While Indiana adopted legislation in 2008 aimed at mandating marijuana testing for methadone patients, creating a central registry of patients and decreasing the maximum number of take-home doses to 14 from 30, the rules are still less stringent than others, said state Senator Ron Grooms, a Republican whose southern Indiana district includes a CRC clinic in Jeffersonville.

Apparently using marijuana is a problem for methadone patients.  Do they test for beer and bourbon?  For according to marijuana proponents smoking marijuana is no different from drinking beer or bourbon.

When the Netherlands decriminalized marijuana one of the unintended consequences was the drug tourism that it attracted.  And the crime.  Causing them to later demand proof of residency before buying marijuana in their coffee shops.  The more potent marijuana with higher levels of THC has caused further unintended consequences.  Which they want to prevent the sale of.  Complicating their drug policies.  Something Colorado and Washington will have to deal with.  And the states that are in close proximity to them.

If they kept all drugs illegal there would probably be at least one child less that experiments with marijuana.  And moves on to a heroin addiction and a methadone detoxification.  Shouldn’t we do this?  Even if it only saves one child?

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FT116: “Free stuff is rarely good stuff.” -Old Pithy

Posted by PITHOCRATES - May 4th, 2012

Fundamental Truth

Free is Nice but Sometimes it’s just worth Paying for Something Nicer

Often times when someone offers us something for free some of us say, “If it’s free it’s for me.”  Because we like free stuff.  Who doesn’t smile when they see the free samples in a grocery store?  Who doesn’t like getting the free swag from a visiting salesperson?  Sure they have a corporate emblem on them but free flashlights, pens, coffee mugs, baseball hats, etc., are nice.  Because they’re free.  But not everything free is nice.  Those free samples in the grocery store are.  Because they want to get you to buy some of that stuff they’re giving away free.  And if it doesn’t taste delicious that isn’t going to happen.  But the swag is often not high quality stuff.  Or something you would not necessarily buy yourself.  Sure, you’ll use a coffee mug at work with a corporate emblem on it.  But if you have to pay for that mug chances are you’re going to get something you like.  And when you do chances are it’s not going to have a corporate emblem on it.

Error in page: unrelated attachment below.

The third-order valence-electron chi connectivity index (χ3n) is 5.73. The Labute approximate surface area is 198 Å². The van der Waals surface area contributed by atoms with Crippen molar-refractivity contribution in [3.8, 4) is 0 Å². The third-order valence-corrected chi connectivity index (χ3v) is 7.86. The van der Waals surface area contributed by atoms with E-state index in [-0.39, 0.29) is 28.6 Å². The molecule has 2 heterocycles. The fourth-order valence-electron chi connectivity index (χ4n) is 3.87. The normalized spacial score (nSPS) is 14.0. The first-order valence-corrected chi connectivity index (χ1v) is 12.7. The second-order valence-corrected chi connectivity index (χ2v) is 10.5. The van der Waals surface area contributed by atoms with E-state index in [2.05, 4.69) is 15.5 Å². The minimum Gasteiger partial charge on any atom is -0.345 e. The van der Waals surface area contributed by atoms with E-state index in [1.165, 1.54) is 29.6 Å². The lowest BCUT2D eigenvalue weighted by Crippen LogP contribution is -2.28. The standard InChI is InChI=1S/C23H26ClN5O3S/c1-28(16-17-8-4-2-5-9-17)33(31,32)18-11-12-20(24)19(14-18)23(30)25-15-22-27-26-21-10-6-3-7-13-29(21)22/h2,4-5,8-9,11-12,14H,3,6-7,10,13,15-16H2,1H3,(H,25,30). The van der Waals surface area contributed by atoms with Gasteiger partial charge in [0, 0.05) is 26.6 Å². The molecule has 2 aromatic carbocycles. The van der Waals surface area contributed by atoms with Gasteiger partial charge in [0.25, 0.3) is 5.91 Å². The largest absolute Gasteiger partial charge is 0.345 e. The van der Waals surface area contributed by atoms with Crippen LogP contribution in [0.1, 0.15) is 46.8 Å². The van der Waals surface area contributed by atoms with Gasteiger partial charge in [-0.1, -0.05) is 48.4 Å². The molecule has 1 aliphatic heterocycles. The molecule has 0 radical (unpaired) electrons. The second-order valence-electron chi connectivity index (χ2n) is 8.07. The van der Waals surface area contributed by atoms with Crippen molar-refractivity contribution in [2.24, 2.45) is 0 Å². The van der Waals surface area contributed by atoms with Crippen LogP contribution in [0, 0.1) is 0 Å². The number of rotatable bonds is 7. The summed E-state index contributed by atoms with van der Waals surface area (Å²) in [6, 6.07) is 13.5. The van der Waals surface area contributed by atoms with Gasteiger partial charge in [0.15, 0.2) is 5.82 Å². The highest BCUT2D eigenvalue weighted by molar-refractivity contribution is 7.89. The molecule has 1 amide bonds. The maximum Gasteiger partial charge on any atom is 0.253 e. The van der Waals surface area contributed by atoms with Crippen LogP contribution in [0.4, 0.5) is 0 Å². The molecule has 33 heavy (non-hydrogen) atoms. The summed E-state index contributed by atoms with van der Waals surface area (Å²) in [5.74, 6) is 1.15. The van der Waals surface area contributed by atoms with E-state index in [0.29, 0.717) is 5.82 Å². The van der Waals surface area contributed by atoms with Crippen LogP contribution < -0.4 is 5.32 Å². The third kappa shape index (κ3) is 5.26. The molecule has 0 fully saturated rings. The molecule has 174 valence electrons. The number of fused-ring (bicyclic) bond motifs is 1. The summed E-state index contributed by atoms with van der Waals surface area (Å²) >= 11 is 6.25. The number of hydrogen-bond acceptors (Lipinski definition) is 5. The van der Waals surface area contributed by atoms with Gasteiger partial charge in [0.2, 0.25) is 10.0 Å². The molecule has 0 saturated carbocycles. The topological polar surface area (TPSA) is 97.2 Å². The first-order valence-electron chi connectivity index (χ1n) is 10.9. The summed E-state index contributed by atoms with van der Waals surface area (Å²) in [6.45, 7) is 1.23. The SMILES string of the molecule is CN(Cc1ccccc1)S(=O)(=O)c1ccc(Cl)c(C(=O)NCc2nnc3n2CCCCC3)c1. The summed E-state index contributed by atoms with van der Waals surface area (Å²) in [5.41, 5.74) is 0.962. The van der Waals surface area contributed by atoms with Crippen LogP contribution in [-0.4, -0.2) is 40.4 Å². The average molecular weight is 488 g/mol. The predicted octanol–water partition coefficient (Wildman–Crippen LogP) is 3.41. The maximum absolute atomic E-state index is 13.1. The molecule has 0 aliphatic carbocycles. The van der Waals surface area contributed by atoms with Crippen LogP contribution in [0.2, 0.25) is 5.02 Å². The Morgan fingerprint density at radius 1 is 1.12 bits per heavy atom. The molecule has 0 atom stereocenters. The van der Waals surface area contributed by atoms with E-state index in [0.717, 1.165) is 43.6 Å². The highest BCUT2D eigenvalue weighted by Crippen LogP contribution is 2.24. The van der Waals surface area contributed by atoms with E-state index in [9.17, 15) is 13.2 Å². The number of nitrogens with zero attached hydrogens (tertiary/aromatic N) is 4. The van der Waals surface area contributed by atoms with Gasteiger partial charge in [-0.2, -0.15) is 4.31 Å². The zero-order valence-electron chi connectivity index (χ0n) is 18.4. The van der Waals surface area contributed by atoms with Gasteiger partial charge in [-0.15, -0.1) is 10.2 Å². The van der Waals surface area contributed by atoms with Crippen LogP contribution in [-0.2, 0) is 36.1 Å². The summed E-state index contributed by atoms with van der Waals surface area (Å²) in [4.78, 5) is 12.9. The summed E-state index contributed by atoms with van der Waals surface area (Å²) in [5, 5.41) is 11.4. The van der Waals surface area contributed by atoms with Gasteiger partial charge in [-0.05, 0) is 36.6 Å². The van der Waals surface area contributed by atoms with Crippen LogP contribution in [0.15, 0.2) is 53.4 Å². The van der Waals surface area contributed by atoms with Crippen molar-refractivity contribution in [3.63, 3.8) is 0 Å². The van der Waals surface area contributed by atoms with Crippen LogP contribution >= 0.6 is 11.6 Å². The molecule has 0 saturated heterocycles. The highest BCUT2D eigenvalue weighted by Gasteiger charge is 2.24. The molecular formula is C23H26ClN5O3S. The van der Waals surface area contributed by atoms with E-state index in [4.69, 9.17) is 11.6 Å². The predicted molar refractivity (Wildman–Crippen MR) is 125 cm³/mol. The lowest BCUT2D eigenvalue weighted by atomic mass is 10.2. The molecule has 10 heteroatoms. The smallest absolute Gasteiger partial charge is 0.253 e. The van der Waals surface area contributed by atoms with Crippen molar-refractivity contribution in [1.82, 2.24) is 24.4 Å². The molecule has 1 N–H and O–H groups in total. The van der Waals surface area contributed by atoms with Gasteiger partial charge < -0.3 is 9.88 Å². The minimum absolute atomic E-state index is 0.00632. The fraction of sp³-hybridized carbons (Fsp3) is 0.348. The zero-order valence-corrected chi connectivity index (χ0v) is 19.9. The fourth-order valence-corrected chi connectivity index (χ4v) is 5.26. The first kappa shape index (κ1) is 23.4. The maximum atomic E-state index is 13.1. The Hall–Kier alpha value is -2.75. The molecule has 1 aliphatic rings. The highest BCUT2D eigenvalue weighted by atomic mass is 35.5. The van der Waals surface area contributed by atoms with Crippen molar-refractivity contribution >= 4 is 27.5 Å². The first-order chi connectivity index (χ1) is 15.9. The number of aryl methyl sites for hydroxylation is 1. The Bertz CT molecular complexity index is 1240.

While traveling in Tennessee once I stayed at one of those hotels that is just a little more than a motel.  One of those multi-floor things that’s longer than it is tall.  One of the hotel amenities was a free continental breakfast.  Consisting of coffee, tea, orange juice, rolls and jam.  Mmm.  Good.  But I passed.  Because within walking distance from this hotel sat a Waffle House.  And if you’ve ever eaten at a Waffle House you’ll know why.  The All Star Special breakfast.  With Pecan Waffles.  And, of course, hash browns scattered ‘all the way’.  Enough to put you into a food coma.  A comfortable food coma.  And I chose to pay for this delicious breakfast instead of eating the free one.  Why?  Because on a scale of 1 to 10 the free continental breakfast is about a ‘3’.  While Waffle House is a consistent ’11’.

I owned a full-size sedan that was pretty loaded.  It wasn’t a luxury car but it pretty much had everything a luxury car had in the way of comforts.  One day I had to take it back to the dealer for some warranty work.  Being a new car under warranty they gave me a free loaner to use while my car was in for service.  Talk about service.  The car they gave me, though, was a subcompact with no amenities.  Unless you call a roof and a couple of doors amenities.  This car didn’t have power locks or windows.  Or air conditioning.  And it only had an AM radio.  Which made for an unpleasant 45 minute commute one way during the dog days of summer.  I returned the free loaner the next day.  And rented a car with air conditioning.  It cost more.  But for me it was worth it.  Because I didn’t like getting drenched in sweat on the drive in to work.  Free is nice but sometimes it’s just worth paying for something nicer.